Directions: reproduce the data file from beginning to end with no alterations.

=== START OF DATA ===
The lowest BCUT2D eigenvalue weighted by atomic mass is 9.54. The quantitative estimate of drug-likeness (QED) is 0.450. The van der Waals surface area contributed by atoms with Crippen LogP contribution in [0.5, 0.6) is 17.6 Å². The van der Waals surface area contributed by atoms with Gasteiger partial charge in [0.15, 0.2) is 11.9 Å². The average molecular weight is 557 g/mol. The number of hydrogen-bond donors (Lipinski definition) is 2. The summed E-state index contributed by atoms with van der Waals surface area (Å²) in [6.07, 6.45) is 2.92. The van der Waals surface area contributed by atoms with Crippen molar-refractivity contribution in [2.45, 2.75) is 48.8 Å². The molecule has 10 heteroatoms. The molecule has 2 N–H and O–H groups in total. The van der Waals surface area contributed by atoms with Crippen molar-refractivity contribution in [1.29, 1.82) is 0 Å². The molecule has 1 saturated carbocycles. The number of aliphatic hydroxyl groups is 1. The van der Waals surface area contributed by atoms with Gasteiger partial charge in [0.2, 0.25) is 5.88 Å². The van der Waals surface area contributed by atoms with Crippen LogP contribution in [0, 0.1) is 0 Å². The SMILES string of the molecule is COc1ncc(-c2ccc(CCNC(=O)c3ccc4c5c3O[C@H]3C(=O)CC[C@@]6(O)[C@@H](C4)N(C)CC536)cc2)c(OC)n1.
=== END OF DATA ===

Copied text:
The lowest BCUT2D eigenvalue weighted by atomic mass is 9.54. The quantitative estimate of drug-likeness (QED) is 0.450. The van der Waals surface area contributed by atoms with Crippen LogP contribution in [0.5, 0.6) is 17.6 Å². The van der Waals surface area contributed by atoms with Gasteiger partial charge in [0.15, 0.2) is 11.9 Å². The average molecular weight is 557 g/mol. The number of hydrogen-bond donors (Lipinski definition) is 2. The summed E-state index contributed by atoms with van der Waals surface area (Å²) in [6.07, 6.45) is 2.92. The van der Waals surface area contributed by atoms with Crippen molar-refractivity contribution in [2.45, 2.75) is 48.8 Å². The molecule has 10 heteroatoms. The molecule has 2 N–H and O–H groups in total. The van der Waals surface area contributed by atoms with Crippen molar-refractivity contribution in [1.29, 1.82) is 0 Å². The molecule has 1 saturated carbocycles. The number of aliphatic hydroxyl groups is 1. The van der Waals surface area contributed by atoms with Gasteiger partial charge in [0.2, 0.25) is 5.88 Å². The van der Waals surface area contributed by atoms with Crippen LogP contribution in [0, 0.1) is 0 Å². The SMILES string of the molecule is COc1ncc(-c2ccc(CCNC(=O)c3ccc4c5c3O[C@H]3C(=O)CC[C@@]6(O)[C@@H](C4)N(C)CC536)cc2)c(OC)n1.